Yvan Lesurf is having difficulty coming to terms with his mother Claudia’s marriage to Adrien, his father’s brother, barely a few months after his father’s death. Yvan has grown to loathe his uncle but is at a loss what to do, so he wanders aimlessly in the grounds of his house. Claudia understands her son’s disquietude and tries to assuage her husband’s anger. One day, André Lagrange, a friend of the family, voices his objection to Yvan’s attempts to seduce his daughter Lucie. Having seen Olivier’s Hamlet at the local cinema, Yvan is struck by the similarities between Shakespeares’s play and his own situation. This soon turns into a morbid obsession and Yvan even believes he is Hamlet and starts to call Lucie Ophélia. Meeting his friend François at a café, Yvan explains that his mother and his uncle are Gertrude and Claudius, Hamlet’s mother and stepfather. It is they who killed his father! To expose this crime, Yvan persuades his friend to help him make a short film. –FilmsdeFrance.com
Widely credited as the founding father of the French Nouvelle Vague movement, Claude Chabrol is responsible for a body of work that is as prolific as it is boldly defined. A master of the suspense thriller, Chabrol approaches his subjects with a cold, distanced objectivity that has led at least one critic to liken him to a compassionate but unsentimental god viewing the foibles and follies of his creations. Inherent in all of Chabrol’s thrillers is the observation of the clash between bourgeois value and barely-contained, oftentimes violent passion. This clash gives the director’s work a melodramatic quality that has allowed him to drift between the realm of the art film and that of popular entertainment.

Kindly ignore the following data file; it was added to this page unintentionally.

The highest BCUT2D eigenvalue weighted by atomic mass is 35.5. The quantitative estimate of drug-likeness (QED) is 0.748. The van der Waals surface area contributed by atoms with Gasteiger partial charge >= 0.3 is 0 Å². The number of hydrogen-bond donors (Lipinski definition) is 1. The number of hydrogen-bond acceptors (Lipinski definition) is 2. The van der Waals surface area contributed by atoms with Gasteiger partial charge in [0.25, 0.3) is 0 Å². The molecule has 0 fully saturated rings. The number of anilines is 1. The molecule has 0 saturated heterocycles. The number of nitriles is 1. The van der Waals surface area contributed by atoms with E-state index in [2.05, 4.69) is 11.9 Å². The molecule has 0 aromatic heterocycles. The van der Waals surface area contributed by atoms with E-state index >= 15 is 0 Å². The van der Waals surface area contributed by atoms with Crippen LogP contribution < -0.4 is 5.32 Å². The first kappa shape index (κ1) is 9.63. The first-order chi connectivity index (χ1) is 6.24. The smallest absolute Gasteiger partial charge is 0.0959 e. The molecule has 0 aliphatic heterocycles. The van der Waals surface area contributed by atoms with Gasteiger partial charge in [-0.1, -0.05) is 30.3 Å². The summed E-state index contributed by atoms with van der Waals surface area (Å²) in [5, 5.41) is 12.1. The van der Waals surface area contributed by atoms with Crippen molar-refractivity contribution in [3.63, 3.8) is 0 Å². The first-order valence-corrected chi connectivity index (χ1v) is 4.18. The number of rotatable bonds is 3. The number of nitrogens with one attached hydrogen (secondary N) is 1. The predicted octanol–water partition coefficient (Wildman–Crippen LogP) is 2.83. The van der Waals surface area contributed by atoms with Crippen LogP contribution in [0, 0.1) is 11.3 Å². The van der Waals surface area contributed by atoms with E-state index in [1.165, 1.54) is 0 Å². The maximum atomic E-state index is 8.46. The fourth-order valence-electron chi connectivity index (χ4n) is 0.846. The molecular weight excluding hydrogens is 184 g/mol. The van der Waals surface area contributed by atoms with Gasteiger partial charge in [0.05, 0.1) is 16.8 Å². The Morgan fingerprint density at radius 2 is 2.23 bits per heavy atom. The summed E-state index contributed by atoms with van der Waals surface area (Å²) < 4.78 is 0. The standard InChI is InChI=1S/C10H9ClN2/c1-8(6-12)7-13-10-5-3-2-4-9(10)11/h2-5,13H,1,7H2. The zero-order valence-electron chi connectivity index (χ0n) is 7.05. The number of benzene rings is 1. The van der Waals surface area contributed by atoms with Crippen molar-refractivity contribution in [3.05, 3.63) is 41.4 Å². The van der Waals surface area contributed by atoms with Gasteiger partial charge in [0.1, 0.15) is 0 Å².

Born in Paris on June 24, 1930, Chabrol was educated at the University of Paris, where he was a pharmacology student, and at the Ecole Libre des Sciences Politiques. Following some military service, he developed an interest in the cinema and worked for a brief time in the publicity… read more